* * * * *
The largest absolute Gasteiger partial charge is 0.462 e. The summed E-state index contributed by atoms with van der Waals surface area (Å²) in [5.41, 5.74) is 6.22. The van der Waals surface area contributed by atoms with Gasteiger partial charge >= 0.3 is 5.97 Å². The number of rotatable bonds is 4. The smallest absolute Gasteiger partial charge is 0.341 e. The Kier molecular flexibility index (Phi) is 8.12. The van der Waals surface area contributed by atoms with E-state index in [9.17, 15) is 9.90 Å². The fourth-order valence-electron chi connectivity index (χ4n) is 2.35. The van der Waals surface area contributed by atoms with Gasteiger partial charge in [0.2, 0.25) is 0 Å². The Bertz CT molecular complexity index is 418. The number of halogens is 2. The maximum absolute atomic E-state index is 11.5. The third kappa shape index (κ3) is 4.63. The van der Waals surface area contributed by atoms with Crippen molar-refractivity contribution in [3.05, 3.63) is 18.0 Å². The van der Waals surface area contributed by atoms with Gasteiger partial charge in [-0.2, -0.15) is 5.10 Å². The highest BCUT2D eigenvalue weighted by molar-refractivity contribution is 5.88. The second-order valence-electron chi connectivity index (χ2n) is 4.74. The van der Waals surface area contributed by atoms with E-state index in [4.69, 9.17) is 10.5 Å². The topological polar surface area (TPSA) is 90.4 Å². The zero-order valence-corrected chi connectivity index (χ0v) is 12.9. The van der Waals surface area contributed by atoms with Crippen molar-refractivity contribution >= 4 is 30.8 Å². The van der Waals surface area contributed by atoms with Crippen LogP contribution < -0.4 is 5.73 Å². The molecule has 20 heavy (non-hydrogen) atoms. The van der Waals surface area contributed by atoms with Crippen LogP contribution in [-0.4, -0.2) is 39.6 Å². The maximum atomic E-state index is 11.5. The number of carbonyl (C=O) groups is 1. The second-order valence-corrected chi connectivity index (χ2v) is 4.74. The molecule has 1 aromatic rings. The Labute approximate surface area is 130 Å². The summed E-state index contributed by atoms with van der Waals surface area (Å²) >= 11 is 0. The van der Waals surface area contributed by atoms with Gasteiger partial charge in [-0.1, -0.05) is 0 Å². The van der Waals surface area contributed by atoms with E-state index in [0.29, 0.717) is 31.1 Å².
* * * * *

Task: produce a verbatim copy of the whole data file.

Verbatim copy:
The largest absolute Gasteiger partial charge is 0.462 e. The summed E-state index contributed by atoms with van der Waals surface area (Å²) in [5.41, 5.74) is 6.22. The van der Waals surface area contributed by atoms with Gasteiger partial charge >= 0.3 is 5.97 Å². The number of rotatable bonds is 4. The smallest absolute Gasteiger partial charge is 0.341 e. The Kier molecular flexibility index (Phi) is 8.12. The van der Waals surface area contributed by atoms with E-state index in [9.17, 15) is 9.90 Å². The fourth-order valence-electron chi connectivity index (χ4n) is 2.35. The van der Waals surface area contributed by atoms with Gasteiger partial charge in [0.2, 0.25) is 0 Å². The Bertz CT molecular complexity index is 418. The number of halogens is 2. The maximum absolute atomic E-state index is 11.5. The third kappa shape index (κ3) is 4.63. The van der Waals surface area contributed by atoms with Crippen molar-refractivity contribution in [3.05, 3.63) is 18.0 Å². The van der Waals surface area contributed by atoms with Gasteiger partial charge in [-0.2, -0.15) is 5.10 Å². The highest BCUT2D eigenvalue weighted by molar-refractivity contribution is 5.88. The second-order valence-electron chi connectivity index (χ2n) is 4.74. The van der Waals surface area contributed by atoms with E-state index in [4.69, 9.17) is 10.5 Å². The topological polar surface area (TPSA) is 90.4 Å². The zero-order valence-corrected chi connectivity index (χ0v) is 12.9. The van der Waals surface area contributed by atoms with Crippen molar-refractivity contribution >= 4 is 30.8 Å². The van der Waals surface area contributed by atoms with Crippen LogP contribution < -0.4 is 5.73 Å². The molecule has 20 heavy (non-hydrogen) atoms. The van der Waals surface area contributed by atoms with Crippen LogP contribution in [-0.4, -0.2) is 39.6 Å². The maximum atomic E-state index is 11.5. The number of carbonyl (C=O) groups is 1. The second-order valence-corrected chi connectivity index (χ2v) is 4.74. The molecule has 1 aromatic rings. The Labute approximate surface area is 130 Å². The summed E-state index contributed by atoms with van der Waals surface area (Å²) >= 11 is 0. The van der Waals surface area contributed by atoms with Gasteiger partial charge in [-0.1, -0.05) is 0 Å². The van der Waals surface area contributed by atoms with E-state index in [0.29, 0.717) is 31.1 Å².